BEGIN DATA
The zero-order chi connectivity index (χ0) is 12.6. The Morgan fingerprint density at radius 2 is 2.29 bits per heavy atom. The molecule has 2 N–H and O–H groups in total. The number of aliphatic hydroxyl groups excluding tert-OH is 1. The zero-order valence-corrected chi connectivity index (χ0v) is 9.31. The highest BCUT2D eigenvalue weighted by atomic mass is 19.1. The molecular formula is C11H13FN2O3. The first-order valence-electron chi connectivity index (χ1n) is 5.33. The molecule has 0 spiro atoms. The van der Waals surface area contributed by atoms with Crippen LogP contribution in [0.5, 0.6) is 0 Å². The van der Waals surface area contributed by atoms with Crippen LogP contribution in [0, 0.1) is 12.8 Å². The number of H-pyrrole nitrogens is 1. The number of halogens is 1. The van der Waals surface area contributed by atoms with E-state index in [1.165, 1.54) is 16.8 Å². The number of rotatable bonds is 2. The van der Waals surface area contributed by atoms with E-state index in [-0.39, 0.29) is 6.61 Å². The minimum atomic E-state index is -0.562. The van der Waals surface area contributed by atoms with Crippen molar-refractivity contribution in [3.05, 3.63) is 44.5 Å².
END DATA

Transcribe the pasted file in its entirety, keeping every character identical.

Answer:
The zero-order chi connectivity index (χ0) is 12.6. The Morgan fingerprint density at radius 2 is 2.29 bits per heavy atom. The molecule has 2 N–H and O–H groups in total. The number of aliphatic hydroxyl groups excluding tert-OH is 1. The zero-order valence-corrected chi connectivity index (χ0v) is 9.31. The highest BCUT2D eigenvalue weighted by atomic mass is 19.1. The molecular formula is C11H13FN2O3. The first-order valence-electron chi connectivity index (χ1n) is 5.33. The molecule has 0 spiro atoms. The van der Waals surface area contributed by atoms with Crippen LogP contribution in [0.5, 0.6) is 0 Å². The van der Waals surface area contributed by atoms with Crippen LogP contribution in [0, 0.1) is 12.8 Å². The number of H-pyrrole nitrogens is 1. The number of halogens is 1. The van der Waals surface area contributed by atoms with E-state index in [1.165, 1.54) is 16.8 Å². The number of rotatable bonds is 2. The van der Waals surface area contributed by atoms with E-state index in [-0.39, 0.29) is 6.61 Å². The minimum atomic E-state index is -0.562. The van der Waals surface area contributed by atoms with Crippen molar-refractivity contribution in [3.05, 3.63) is 44.5 Å².